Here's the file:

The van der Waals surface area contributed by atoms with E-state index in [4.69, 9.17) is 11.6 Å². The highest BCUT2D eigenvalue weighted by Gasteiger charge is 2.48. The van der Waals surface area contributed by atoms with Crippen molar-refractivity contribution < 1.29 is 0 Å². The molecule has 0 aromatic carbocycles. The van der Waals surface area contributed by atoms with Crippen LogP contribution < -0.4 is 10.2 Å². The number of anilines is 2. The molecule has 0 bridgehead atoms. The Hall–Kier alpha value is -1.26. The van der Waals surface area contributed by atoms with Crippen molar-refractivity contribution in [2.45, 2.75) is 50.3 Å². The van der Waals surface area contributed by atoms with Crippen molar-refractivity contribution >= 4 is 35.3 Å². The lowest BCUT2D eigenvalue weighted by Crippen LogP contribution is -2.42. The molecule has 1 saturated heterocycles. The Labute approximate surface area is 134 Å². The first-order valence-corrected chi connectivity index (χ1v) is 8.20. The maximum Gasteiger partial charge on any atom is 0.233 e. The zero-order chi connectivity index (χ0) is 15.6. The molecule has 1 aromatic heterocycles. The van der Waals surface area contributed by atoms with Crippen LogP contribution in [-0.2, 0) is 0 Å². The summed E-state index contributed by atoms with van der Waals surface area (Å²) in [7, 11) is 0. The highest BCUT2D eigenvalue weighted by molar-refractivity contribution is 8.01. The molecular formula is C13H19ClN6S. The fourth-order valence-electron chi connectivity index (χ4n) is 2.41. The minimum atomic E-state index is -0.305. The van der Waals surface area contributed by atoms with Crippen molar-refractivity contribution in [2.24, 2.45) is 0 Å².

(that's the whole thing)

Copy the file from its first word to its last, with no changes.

The van der Waals surface area contributed by atoms with E-state index in [4.69, 9.17) is 11.6 Å². The highest BCUT2D eigenvalue weighted by Gasteiger charge is 2.48. The van der Waals surface area contributed by atoms with Crippen molar-refractivity contribution < 1.29 is 0 Å². The molecule has 0 aromatic carbocycles. The van der Waals surface area contributed by atoms with Crippen LogP contribution < -0.4 is 10.2 Å². The number of anilines is 2. The molecule has 0 bridgehead atoms. The Hall–Kier alpha value is -1.26. The van der Waals surface area contributed by atoms with Crippen molar-refractivity contribution in [2.45, 2.75) is 50.3 Å². The van der Waals surface area contributed by atoms with Crippen molar-refractivity contribution >= 4 is 35.3 Å². The lowest BCUT2D eigenvalue weighted by Crippen LogP contribution is -2.42. The molecule has 1 saturated heterocycles. The Labute approximate surface area is 134 Å². The first-order valence-corrected chi connectivity index (χ1v) is 8.20. The maximum Gasteiger partial charge on any atom is 0.233 e. The zero-order chi connectivity index (χ0) is 15.6. The molecule has 1 aromatic heterocycles. The van der Waals surface area contributed by atoms with Crippen LogP contribution in [-0.2, 0) is 0 Å². The summed E-state index contributed by atoms with van der Waals surface area (Å²) in [7, 11) is 0. The highest BCUT2D eigenvalue weighted by molar-refractivity contribution is 8.01. The molecular formula is C13H19ClN6S. The fourth-order valence-electron chi connectivity index (χ4n) is 2.41. The minimum atomic E-state index is -0.305. The van der Waals surface area contributed by atoms with Crippen molar-refractivity contribution in [2.24, 2.45) is 0 Å².